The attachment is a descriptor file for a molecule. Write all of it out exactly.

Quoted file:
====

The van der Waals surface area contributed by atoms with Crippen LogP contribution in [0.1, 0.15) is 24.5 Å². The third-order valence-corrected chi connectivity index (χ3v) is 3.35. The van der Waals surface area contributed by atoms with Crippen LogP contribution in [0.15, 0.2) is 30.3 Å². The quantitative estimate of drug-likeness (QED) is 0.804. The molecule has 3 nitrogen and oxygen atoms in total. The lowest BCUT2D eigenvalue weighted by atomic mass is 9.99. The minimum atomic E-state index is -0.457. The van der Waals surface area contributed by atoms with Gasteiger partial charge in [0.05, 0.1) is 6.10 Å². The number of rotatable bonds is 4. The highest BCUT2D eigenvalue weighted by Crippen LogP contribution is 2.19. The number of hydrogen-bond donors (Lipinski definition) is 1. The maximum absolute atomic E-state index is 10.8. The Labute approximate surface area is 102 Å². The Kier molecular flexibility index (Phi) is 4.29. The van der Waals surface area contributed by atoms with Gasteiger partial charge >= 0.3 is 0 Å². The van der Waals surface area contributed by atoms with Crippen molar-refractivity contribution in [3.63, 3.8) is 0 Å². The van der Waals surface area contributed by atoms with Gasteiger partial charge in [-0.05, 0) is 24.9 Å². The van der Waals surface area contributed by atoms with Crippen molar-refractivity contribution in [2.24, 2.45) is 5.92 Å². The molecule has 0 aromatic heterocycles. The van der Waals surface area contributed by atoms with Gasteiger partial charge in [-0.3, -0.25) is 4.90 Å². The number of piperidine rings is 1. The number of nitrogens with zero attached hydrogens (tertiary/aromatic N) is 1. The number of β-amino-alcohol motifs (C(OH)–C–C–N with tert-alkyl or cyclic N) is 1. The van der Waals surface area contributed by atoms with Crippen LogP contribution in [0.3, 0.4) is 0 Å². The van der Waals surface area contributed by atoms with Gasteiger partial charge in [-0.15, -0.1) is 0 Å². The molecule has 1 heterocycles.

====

The van der Waals surface area contributed by atoms with Crippen LogP contribution in [0.1, 0.15) is 24.5 Å². The third-order valence-corrected chi connectivity index (χ3v) is 3.35. The van der Waals surface area contributed by atoms with Crippen LogP contribution in [0.15, 0.2) is 30.3 Å². The quantitative estimate of drug-likeness (QED) is 0.804. The molecule has 3 nitrogen and oxygen atoms in total. The lowest BCUT2D eigenvalue weighted by atomic mass is 9.99. The minimum atomic E-state index is -0.457. The van der Waals surface area contributed by atoms with Gasteiger partial charge in [0.05, 0.1) is 6.10 Å². The number of rotatable bonds is 4. The highest BCUT2D eigenvalue weighted by Crippen LogP contribution is 2.19. The number of hydrogen-bond donors (Lipinski definition) is 1. The maximum absolute atomic E-state index is 10.8. The Labute approximate surface area is 102 Å². The Kier molecular flexibility index (Phi) is 4.29. The van der Waals surface area contributed by atoms with Gasteiger partial charge >= 0.3 is 0 Å². The van der Waals surface area contributed by atoms with Crippen molar-refractivity contribution in [3.63, 3.8) is 0 Å². The van der Waals surface area contributed by atoms with Gasteiger partial charge in [-0.05, 0) is 24.9 Å². The van der Waals surface area contributed by atoms with Crippen molar-refractivity contribution in [2.24, 2.45) is 5.92 Å². The molecule has 0 aromatic heterocycles. The van der Waals surface area contributed by atoms with Gasteiger partial charge in [-0.3, -0.25) is 4.90 Å². The number of piperidine rings is 1. The number of nitrogens with zero attached hydrogens (tertiary/aromatic N) is 1. The number of β-amino-alcohol motifs (C(OH)–C–C–N with tert-alkyl or cyclic N) is 1. The van der Waals surface area contributed by atoms with Crippen LogP contribution in [0.3, 0.4) is 0 Å². The van der Waals surface area contributed by atoms with Gasteiger partial charge in [-0.15, -0.1) is 0 Å². The molecule has 1 heterocycles.